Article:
Date of Award


Document Type

Open Access Dissertation


Exercise Science

First Advisor

Russell R Pate


Physical inactivity has been labeled a global pandemic with enormous economic, social, environmental, and public health consequences. The vast majority of American adults and youth are insufficiently physically active. Increasing population-levels of physical activity (PA) requires broad social and environmental change. PA coalitions provide the structure through which such broad change can be achieved. An extensive literature on health-based coalitions suggests that coalition success is impacted by coalition members. Coalitions are generally comprised of member organizations. Little is known about the characteristics of PA coalitions and less is known about organizational member involvement in PA coalitions. The purpose of this dissertation was to develop a survey instrument for measuring organizational member involvement in PA coalitions. The dissertation also provides descriptive characteristics of local-, state-, and national-level PA coalitions across the United States. Additionally, the dissertation provides descriptive characteristics of organizational members of PA coalitions across the U.S. Finally, the dissertation examines whether or not there is an association between organizational member involvement and physical activity coalition success as perceived by representatives of member organizations. The dissertation used a cross-sectional design and applied both qualitative and quantitative methods. The objective of the first study was to expand our knowledge of factors related to organizations' decisions to join and remain committed to the coalition that developed and launched the U.S. National Physical Activity Plan (NPAP). Qualitative semi-structured phone interviews were conducted with fourteen key informants representing thirteen of the NPAP coalition's partner organizations. Five primary factors for organizational membership emerged: (1) Strategic Alignment; (2) Organizational Alignment; (3) Providing Input; (4) Seminal Event; and (5) Cost/Benefit Ratio.

The second study was conducted in three phases and resulted in a psychometrically sound instrument for measuring organizational member involvement in PA coalitions. The study's three phases were: (1) Development of a draft survey based on the qualitative analysis of organizational members from the NPAP coalition; (2) Assessment of the content validity of the draft survey to produce a final survey; and (3) Conduct of an exploratory factor analysis to assess the final survey's psychometric properties. The final survey was administered to 120 individuals who represent organizations that were members of PA coalitions across the U.S. The exploratory factor analysis yielded a three-factor model with the following subscales: Strategic Alignment, Organizational Alignment, and Providing Input. Each of the survey's three subscales demonstrated high internal consistency reliability as follows: Strategic Alignment (Cronbach's alpha = 0.94); Organizational Alignment (Cronbach's alpha = 0.83); and Providing Input (Cronbach's alpha = 0.88). Each of the subscales also demonstrated sufficient construct validity, being significantly positively correlated with two previously validated subscales (Coalition Satisfaction, Coalition Outcome Efficacy) for which a positive correlation should theoretically exist.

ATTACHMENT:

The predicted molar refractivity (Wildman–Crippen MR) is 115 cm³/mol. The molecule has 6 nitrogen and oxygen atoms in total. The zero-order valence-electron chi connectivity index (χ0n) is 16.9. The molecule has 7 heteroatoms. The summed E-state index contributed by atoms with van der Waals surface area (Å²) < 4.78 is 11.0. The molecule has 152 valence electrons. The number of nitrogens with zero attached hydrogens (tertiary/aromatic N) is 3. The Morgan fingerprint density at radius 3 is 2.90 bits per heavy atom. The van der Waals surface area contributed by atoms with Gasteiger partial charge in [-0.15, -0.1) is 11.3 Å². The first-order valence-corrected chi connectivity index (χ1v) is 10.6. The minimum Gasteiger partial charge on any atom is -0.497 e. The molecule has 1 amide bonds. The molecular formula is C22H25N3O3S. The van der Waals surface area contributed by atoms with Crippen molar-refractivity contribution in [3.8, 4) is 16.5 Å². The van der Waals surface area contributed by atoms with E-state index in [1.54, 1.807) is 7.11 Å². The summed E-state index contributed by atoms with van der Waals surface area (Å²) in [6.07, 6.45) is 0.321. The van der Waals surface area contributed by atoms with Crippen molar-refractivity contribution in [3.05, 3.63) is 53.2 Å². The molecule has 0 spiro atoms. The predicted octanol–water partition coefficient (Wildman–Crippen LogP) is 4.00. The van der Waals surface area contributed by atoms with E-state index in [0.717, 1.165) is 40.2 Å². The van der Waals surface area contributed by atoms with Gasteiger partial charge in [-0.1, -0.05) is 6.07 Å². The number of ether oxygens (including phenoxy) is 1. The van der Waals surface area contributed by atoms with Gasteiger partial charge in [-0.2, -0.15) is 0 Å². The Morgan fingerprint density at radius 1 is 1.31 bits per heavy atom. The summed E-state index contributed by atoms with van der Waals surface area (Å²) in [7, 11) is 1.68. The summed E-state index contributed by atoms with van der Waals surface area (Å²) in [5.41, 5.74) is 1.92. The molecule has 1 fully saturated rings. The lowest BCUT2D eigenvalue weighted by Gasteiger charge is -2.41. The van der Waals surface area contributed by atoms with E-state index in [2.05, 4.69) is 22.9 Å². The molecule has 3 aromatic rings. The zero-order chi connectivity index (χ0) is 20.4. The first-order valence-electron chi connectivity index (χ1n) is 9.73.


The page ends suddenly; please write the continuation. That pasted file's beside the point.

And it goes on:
The third study described the characteristics of PA coalitions and their organizational members, and investigated the association between factors for organizational membership and coalition success. Overall, PA coalitions were found to be working in a diverse range of settings including: Schools (78%); Built environment (58%); Workplace (58%); and Public Health (53%). Those coalitions were reported to have pursued a broad range of initiatives including: Advocacy to promote active living (78%); Changes to/formation of policy (71%); and Expanding their network of partners (52%). Most types organizational members of PA coalitions were Government agencies (48%) or Non-profit organizations (40%). Organizational members worked across a variety of settings including: Public Health (41%); Education (21%); Health Care (15%). Overall, mean scale scores for Strategic Alignment, Organizational Alignment, and Providing Input were high for all types of organizational members though some differences by organizational member type were noted. Factors for organizational membership were associated with coalition success. Pooled t-tests revealed statistically significant differences between each factor for organizational membership (Strategic Alignment, Organizational Alignment, and Providing Input) and high and low levels of perceived coalition success (Coalition Satisfaction, and Coalition Outcome Efficacy).

In summary, this dissertation produced a psychometrically sound survey instrument for measuring key aspects of organizational membership in PA coalitions. This project shows that building and maintaining successful PA coalitions may hinge upon the ability to understand and demonstrate how organizational members benefit from: strategically aligning with the coalition; aligning with the coalition's other organizational members; and providing input on the coalition's activities.